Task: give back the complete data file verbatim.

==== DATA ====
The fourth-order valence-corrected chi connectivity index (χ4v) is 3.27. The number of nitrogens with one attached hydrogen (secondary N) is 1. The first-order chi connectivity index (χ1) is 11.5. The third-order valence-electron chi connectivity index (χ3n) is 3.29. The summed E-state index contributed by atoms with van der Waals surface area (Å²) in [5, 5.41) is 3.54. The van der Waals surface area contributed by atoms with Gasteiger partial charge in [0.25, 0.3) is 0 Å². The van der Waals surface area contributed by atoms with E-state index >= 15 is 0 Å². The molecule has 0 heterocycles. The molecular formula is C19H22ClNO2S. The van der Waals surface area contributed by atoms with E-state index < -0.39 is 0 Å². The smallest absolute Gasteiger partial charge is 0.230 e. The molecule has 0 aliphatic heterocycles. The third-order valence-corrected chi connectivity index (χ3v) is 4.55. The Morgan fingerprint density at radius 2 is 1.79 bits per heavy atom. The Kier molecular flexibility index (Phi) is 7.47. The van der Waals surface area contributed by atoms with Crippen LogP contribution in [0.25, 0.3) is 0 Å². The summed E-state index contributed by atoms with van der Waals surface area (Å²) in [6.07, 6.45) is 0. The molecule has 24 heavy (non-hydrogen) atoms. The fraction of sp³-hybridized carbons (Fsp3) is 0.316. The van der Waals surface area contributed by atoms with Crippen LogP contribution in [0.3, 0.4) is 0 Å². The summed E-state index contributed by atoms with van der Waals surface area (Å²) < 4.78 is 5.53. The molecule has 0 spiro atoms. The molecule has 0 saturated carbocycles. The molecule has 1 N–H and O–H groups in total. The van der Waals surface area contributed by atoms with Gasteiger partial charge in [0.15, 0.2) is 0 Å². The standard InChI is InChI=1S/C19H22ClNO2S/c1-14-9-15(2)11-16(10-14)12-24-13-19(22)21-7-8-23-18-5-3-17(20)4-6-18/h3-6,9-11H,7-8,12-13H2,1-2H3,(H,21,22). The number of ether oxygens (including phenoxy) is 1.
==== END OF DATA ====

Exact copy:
The fourth-order valence-corrected chi connectivity index (χ4v) is 3.27. The number of nitrogens with one attached hydrogen (secondary N) is 1. The first-order chi connectivity index (χ1) is 11.5. The third-order valence-electron chi connectivity index (χ3n) is 3.29. The summed E-state index contributed by atoms with van der Waals surface area (Å²) in [5, 5.41) is 3.54. The van der Waals surface area contributed by atoms with Gasteiger partial charge in [0.25, 0.3) is 0 Å². The van der Waals surface area contributed by atoms with E-state index >= 15 is 0 Å². The molecule has 0 heterocycles. The molecular formula is C19H22ClNO2S. The van der Waals surface area contributed by atoms with E-state index < -0.39 is 0 Å². The smallest absolute Gasteiger partial charge is 0.230 e. The molecule has 0 aliphatic heterocycles. The third-order valence-corrected chi connectivity index (χ3v) is 4.55. The Morgan fingerprint density at radius 2 is 1.79 bits per heavy atom. The Kier molecular flexibility index (Phi) is 7.47. The van der Waals surface area contributed by atoms with Crippen LogP contribution in [0.25, 0.3) is 0 Å². The summed E-state index contributed by atoms with van der Waals surface area (Å²) in [6.07, 6.45) is 0. The molecule has 24 heavy (non-hydrogen) atoms. The fraction of sp³-hybridized carbons (Fsp3) is 0.316. The van der Waals surface area contributed by atoms with Crippen LogP contribution in [0.3, 0.4) is 0 Å². The summed E-state index contributed by atoms with van der Waals surface area (Å²) < 4.78 is 5.53. The molecule has 0 spiro atoms. The molecule has 0 saturated carbocycles. The molecule has 1 N–H and O–H groups in total. The van der Waals surface area contributed by atoms with Gasteiger partial charge in [0.15, 0.2) is 0 Å². The standard InChI is InChI=1S/C19H22ClNO2S/c1-14-9-15(2)11-16(10-14)12-24-13-19(22)21-7-8-23-18-5-3-17(20)4-6-18/h3-6,9-11H,7-8,12-13H2,1-2H3,(H,21,22). The number of ether oxygens (including phenoxy) is 1.